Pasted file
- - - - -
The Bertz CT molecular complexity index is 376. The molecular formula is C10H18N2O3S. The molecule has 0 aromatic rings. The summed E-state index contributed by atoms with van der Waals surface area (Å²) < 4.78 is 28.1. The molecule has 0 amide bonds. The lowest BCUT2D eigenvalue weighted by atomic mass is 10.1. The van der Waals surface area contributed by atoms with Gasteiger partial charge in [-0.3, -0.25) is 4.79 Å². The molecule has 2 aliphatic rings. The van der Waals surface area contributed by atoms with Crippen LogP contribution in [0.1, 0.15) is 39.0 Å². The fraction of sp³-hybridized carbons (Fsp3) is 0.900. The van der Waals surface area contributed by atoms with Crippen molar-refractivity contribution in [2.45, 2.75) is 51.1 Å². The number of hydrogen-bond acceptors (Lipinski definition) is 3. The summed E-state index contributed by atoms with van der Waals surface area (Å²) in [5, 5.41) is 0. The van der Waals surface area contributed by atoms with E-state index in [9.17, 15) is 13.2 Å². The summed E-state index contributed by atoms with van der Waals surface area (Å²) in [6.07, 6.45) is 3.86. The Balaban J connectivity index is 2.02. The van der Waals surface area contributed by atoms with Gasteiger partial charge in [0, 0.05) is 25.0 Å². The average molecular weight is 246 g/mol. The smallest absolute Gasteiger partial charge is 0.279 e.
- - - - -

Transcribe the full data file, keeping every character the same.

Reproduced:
The Bertz CT molecular complexity index is 376. The molecular formula is C10H18N2O3S. The molecule has 0 aromatic rings. The summed E-state index contributed by atoms with van der Waals surface area (Å²) < 4.78 is 28.1. The molecule has 0 amide bonds. The lowest BCUT2D eigenvalue weighted by atomic mass is 10.1. The van der Waals surface area contributed by atoms with Gasteiger partial charge in [-0.3, -0.25) is 4.79 Å². The molecule has 2 aliphatic rings. The van der Waals surface area contributed by atoms with Crippen LogP contribution in [0.1, 0.15) is 39.0 Å². The fraction of sp³-hybridized carbons (Fsp3) is 0.900. The van der Waals surface area contributed by atoms with Crippen molar-refractivity contribution in [2.45, 2.75) is 51.1 Å². The number of hydrogen-bond acceptors (Lipinski definition) is 3. The summed E-state index contributed by atoms with van der Waals surface area (Å²) in [5, 5.41) is 0. The van der Waals surface area contributed by atoms with E-state index in [9.17, 15) is 13.2 Å². The summed E-state index contributed by atoms with van der Waals surface area (Å²) in [6.07, 6.45) is 3.86. The Balaban J connectivity index is 2.02. The van der Waals surface area contributed by atoms with Gasteiger partial charge in [0, 0.05) is 25.0 Å². The average molecular weight is 246 g/mol. The smallest absolute Gasteiger partial charge is 0.279 e.